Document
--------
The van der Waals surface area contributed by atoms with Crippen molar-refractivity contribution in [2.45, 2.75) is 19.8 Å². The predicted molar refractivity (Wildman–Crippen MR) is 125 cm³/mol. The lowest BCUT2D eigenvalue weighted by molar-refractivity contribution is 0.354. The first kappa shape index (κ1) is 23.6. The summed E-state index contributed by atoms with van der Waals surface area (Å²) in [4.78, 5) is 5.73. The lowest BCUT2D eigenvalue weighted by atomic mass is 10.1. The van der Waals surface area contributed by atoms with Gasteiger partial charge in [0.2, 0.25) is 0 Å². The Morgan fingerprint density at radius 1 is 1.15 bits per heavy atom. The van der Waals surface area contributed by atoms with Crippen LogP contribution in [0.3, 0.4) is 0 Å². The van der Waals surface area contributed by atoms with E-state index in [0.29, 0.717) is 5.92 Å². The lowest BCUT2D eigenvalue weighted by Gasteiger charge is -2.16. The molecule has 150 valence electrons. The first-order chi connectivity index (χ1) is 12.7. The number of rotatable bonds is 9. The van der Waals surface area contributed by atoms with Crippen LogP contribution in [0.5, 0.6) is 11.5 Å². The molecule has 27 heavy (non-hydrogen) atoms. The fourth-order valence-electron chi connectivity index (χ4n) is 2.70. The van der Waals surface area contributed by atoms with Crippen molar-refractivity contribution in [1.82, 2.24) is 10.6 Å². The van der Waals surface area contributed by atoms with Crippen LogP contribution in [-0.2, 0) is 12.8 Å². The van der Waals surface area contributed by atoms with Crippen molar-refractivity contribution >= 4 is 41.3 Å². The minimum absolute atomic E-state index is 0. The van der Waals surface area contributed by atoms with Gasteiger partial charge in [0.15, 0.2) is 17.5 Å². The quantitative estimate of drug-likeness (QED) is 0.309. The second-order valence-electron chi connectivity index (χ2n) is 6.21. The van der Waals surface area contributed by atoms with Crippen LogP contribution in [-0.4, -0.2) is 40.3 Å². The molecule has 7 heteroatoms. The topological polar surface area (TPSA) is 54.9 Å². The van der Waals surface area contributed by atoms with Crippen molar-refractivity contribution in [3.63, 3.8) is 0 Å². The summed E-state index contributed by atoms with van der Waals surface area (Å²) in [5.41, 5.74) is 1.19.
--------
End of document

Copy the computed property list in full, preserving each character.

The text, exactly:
The van der Waals surface area contributed by atoms with Crippen molar-refractivity contribution in [2.45, 2.75) is 19.8 Å². The predicted molar refractivity (Wildman–Crippen MR) is 125 cm³/mol. The lowest BCUT2D eigenvalue weighted by molar-refractivity contribution is 0.354. The first kappa shape index (κ1) is 23.6. The summed E-state index contributed by atoms with van der Waals surface area (Å²) in [4.78, 5) is 5.73. The lowest BCUT2D eigenvalue weighted by atomic mass is 10.1. The van der Waals surface area contributed by atoms with Gasteiger partial charge in [0.2, 0.25) is 0 Å². The Morgan fingerprint density at radius 1 is 1.15 bits per heavy atom. The van der Waals surface area contributed by atoms with Crippen LogP contribution in [0.3, 0.4) is 0 Å². The van der Waals surface area contributed by atoms with E-state index in [0.29, 0.717) is 5.92 Å². The lowest BCUT2D eigenvalue weighted by Gasteiger charge is -2.16. The molecule has 150 valence electrons. The first-order chi connectivity index (χ1) is 12.7. The number of rotatable bonds is 9. The van der Waals surface area contributed by atoms with Crippen LogP contribution in [0.5, 0.6) is 11.5 Å². The molecule has 27 heavy (non-hydrogen) atoms. The fourth-order valence-electron chi connectivity index (χ4n) is 2.70. The van der Waals surface area contributed by atoms with Crippen molar-refractivity contribution in [1.82, 2.24) is 10.6 Å². The van der Waals surface area contributed by atoms with Crippen LogP contribution in [-0.2, 0) is 12.8 Å². The van der Waals surface area contributed by atoms with Crippen molar-refractivity contribution >= 4 is 41.3 Å². The minimum absolute atomic E-state index is 0. The van der Waals surface area contributed by atoms with Gasteiger partial charge in [0.15, 0.2) is 17.5 Å². The quantitative estimate of drug-likeness (QED) is 0.309. The second-order valence-electron chi connectivity index (χ2n) is 6.21. The van der Waals surface area contributed by atoms with Crippen LogP contribution in [-0.4, -0.2) is 40.3 Å². The molecule has 7 heteroatoms. The topological polar surface area (TPSA) is 54.9 Å². The van der Waals surface area contributed by atoms with Crippen molar-refractivity contribution in [3.63, 3.8) is 0 Å². The summed E-state index contributed by atoms with van der Waals surface area (Å²) in [5.41, 5.74) is 1.19.